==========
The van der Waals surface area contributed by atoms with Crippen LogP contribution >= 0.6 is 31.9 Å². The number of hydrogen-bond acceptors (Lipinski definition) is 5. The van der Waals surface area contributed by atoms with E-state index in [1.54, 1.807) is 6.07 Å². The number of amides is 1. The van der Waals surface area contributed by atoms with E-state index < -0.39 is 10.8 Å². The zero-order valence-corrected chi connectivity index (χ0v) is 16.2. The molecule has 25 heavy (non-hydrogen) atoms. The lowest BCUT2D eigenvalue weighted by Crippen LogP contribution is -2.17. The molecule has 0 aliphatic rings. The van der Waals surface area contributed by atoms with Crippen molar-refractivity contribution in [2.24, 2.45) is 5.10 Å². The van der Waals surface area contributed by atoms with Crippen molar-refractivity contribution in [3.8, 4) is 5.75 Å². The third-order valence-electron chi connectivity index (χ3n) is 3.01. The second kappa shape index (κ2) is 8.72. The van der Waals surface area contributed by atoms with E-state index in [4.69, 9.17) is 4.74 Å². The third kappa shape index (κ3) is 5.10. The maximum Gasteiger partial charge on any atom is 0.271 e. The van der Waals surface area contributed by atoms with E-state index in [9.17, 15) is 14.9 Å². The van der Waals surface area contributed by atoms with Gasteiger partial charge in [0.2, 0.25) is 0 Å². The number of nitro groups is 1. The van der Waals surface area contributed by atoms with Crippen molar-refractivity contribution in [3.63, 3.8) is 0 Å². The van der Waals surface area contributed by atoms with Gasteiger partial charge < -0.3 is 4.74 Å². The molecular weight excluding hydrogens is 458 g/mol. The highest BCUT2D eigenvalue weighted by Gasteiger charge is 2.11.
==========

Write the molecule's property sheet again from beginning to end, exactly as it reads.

The van der Waals surface area contributed by atoms with Crippen LogP contribution >= 0.6 is 31.9 Å². The number of hydrogen-bond acceptors (Lipinski definition) is 5. The van der Waals surface area contributed by atoms with E-state index in [1.54, 1.807) is 6.07 Å². The number of amides is 1. The van der Waals surface area contributed by atoms with E-state index < -0.39 is 10.8 Å². The zero-order valence-corrected chi connectivity index (χ0v) is 16.2. The molecule has 25 heavy (non-hydrogen) atoms. The lowest BCUT2D eigenvalue weighted by Crippen LogP contribution is -2.17. The molecule has 0 aliphatic rings. The van der Waals surface area contributed by atoms with Crippen molar-refractivity contribution in [2.24, 2.45) is 5.10 Å². The van der Waals surface area contributed by atoms with Crippen molar-refractivity contribution in [3.8, 4) is 5.75 Å². The third-order valence-electron chi connectivity index (χ3n) is 3.01. The second kappa shape index (κ2) is 8.72. The van der Waals surface area contributed by atoms with E-state index in [4.69, 9.17) is 4.74 Å². The third kappa shape index (κ3) is 5.10. The maximum Gasteiger partial charge on any atom is 0.271 e. The van der Waals surface area contributed by atoms with E-state index in [9.17, 15) is 14.9 Å². The van der Waals surface area contributed by atoms with Gasteiger partial charge in [0.2, 0.25) is 0 Å². The number of nitro groups is 1. The van der Waals surface area contributed by atoms with Crippen molar-refractivity contribution in [3.63, 3.8) is 0 Å². The van der Waals surface area contributed by atoms with Gasteiger partial charge < -0.3 is 4.74 Å². The molecular weight excluding hydrogens is 458 g/mol. The highest BCUT2D eigenvalue weighted by Gasteiger charge is 2.11.